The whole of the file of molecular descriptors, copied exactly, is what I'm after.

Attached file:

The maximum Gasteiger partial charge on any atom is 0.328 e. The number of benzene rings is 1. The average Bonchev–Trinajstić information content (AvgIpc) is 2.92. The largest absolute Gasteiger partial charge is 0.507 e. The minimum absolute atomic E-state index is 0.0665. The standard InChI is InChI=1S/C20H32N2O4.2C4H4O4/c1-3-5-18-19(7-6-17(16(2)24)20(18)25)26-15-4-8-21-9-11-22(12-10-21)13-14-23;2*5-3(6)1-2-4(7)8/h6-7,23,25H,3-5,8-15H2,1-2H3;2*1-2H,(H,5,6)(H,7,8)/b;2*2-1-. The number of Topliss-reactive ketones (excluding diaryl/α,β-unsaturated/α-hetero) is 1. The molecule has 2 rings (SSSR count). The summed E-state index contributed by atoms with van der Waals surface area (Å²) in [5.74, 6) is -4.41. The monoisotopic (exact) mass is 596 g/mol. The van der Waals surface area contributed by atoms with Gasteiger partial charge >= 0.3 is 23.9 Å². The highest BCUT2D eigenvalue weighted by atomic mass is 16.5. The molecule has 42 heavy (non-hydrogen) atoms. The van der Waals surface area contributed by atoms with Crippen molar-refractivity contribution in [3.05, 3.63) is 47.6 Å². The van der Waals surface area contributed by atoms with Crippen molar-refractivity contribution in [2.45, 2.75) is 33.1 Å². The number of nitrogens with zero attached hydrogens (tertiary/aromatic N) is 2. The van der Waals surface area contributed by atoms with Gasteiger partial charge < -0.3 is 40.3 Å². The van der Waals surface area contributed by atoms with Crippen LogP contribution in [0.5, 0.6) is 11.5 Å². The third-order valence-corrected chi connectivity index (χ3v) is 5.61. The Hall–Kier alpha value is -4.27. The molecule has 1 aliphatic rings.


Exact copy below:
The maximum Gasteiger partial charge on any atom is 0.328 e. The number of benzene rings is 1. The average Bonchev–Trinajstić information content (AvgIpc) is 2.92. The largest absolute Gasteiger partial charge is 0.507 e. The minimum absolute atomic E-state index is 0.0665. The standard InChI is InChI=1S/C20H32N2O4.2C4H4O4/c1-3-5-18-19(7-6-17(16(2)24)20(18)25)26-15-4-8-21-9-11-22(12-10-21)13-14-23;2*5-3(6)1-2-4(7)8/h6-7,23,25H,3-5,8-15H2,1-2H3;2*1-2H,(H,5,6)(H,7,8)/b;2*2-1-. The number of Topliss-reactive ketones (excluding diaryl/α,β-unsaturated/α-hetero) is 1. The molecule has 2 rings (SSSR count). The summed E-state index contributed by atoms with van der Waals surface area (Å²) in [5.74, 6) is -4.41. The monoisotopic (exact) mass is 596 g/mol. The van der Waals surface area contributed by atoms with Gasteiger partial charge >= 0.3 is 23.9 Å². The highest BCUT2D eigenvalue weighted by atomic mass is 16.5. The molecule has 42 heavy (non-hydrogen) atoms. The van der Waals surface area contributed by atoms with Crippen molar-refractivity contribution in [3.05, 3.63) is 47.6 Å². The van der Waals surface area contributed by atoms with Crippen molar-refractivity contribution in [2.45, 2.75) is 33.1 Å². The number of nitrogens with zero attached hydrogens (tertiary/aromatic N) is 2. The van der Waals surface area contributed by atoms with Gasteiger partial charge < -0.3 is 40.3 Å². The van der Waals surface area contributed by atoms with Crippen LogP contribution in [0.5, 0.6) is 11.5 Å². The third-order valence-corrected chi connectivity index (χ3v) is 5.61. The Hall–Kier alpha value is -4.27. The molecule has 1 aliphatic rings.